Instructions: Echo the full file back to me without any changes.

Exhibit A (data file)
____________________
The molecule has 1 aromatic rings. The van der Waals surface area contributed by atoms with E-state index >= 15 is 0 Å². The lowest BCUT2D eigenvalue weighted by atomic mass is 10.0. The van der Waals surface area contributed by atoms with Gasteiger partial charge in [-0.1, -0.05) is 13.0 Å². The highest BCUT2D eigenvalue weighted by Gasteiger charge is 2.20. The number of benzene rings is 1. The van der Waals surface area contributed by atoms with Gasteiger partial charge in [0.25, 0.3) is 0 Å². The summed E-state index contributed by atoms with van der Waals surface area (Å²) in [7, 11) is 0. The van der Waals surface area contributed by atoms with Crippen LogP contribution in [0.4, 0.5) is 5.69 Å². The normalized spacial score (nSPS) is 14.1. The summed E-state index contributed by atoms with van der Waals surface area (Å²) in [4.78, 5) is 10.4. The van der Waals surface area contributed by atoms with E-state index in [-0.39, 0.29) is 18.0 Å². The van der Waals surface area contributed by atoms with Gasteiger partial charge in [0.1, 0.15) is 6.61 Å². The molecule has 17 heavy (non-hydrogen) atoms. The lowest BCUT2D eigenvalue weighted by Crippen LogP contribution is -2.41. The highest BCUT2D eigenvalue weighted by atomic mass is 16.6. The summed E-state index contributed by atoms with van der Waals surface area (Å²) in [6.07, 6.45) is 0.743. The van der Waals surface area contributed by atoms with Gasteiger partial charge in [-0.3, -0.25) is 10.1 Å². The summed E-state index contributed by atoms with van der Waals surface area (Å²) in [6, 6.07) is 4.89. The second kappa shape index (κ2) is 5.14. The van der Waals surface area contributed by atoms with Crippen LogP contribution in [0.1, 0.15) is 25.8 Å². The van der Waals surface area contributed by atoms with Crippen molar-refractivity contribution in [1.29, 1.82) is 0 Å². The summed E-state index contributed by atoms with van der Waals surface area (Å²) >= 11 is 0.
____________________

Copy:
The molecule has 1 aromatic rings. The van der Waals surface area contributed by atoms with E-state index >= 15 is 0 Å². The lowest BCUT2D eigenvalue weighted by atomic mass is 10.0. The van der Waals surface area contributed by atoms with Gasteiger partial charge in [-0.1, -0.05) is 13.0 Å². The highest BCUT2D eigenvalue weighted by Gasteiger charge is 2.20. The number of benzene rings is 1. The van der Waals surface area contributed by atoms with Gasteiger partial charge in [0.25, 0.3) is 0 Å². The summed E-state index contributed by atoms with van der Waals surface area (Å²) in [7, 11) is 0. The van der Waals surface area contributed by atoms with Crippen LogP contribution in [0.4, 0.5) is 5.69 Å². The normalized spacial score (nSPS) is 14.1. The summed E-state index contributed by atoms with van der Waals surface area (Å²) in [4.78, 5) is 10.4. The van der Waals surface area contributed by atoms with E-state index in [-0.39, 0.29) is 18.0 Å². The van der Waals surface area contributed by atoms with Gasteiger partial charge in [0.1, 0.15) is 6.61 Å². The molecule has 17 heavy (non-hydrogen) atoms. The lowest BCUT2D eigenvalue weighted by Crippen LogP contribution is -2.41. The highest BCUT2D eigenvalue weighted by atomic mass is 16.6. The summed E-state index contributed by atoms with van der Waals surface area (Å²) in [6.07, 6.45) is 0.743. The van der Waals surface area contributed by atoms with Gasteiger partial charge in [-0.3, -0.25) is 10.1 Å². The summed E-state index contributed by atoms with van der Waals surface area (Å²) in [6, 6.07) is 4.89. The second kappa shape index (κ2) is 5.14. The van der Waals surface area contributed by atoms with Crippen LogP contribution in [0.1, 0.15) is 25.8 Å². The van der Waals surface area contributed by atoms with Crippen molar-refractivity contribution in [1.29, 1.82) is 0 Å². The summed E-state index contributed by atoms with van der Waals surface area (Å²) >= 11 is 0.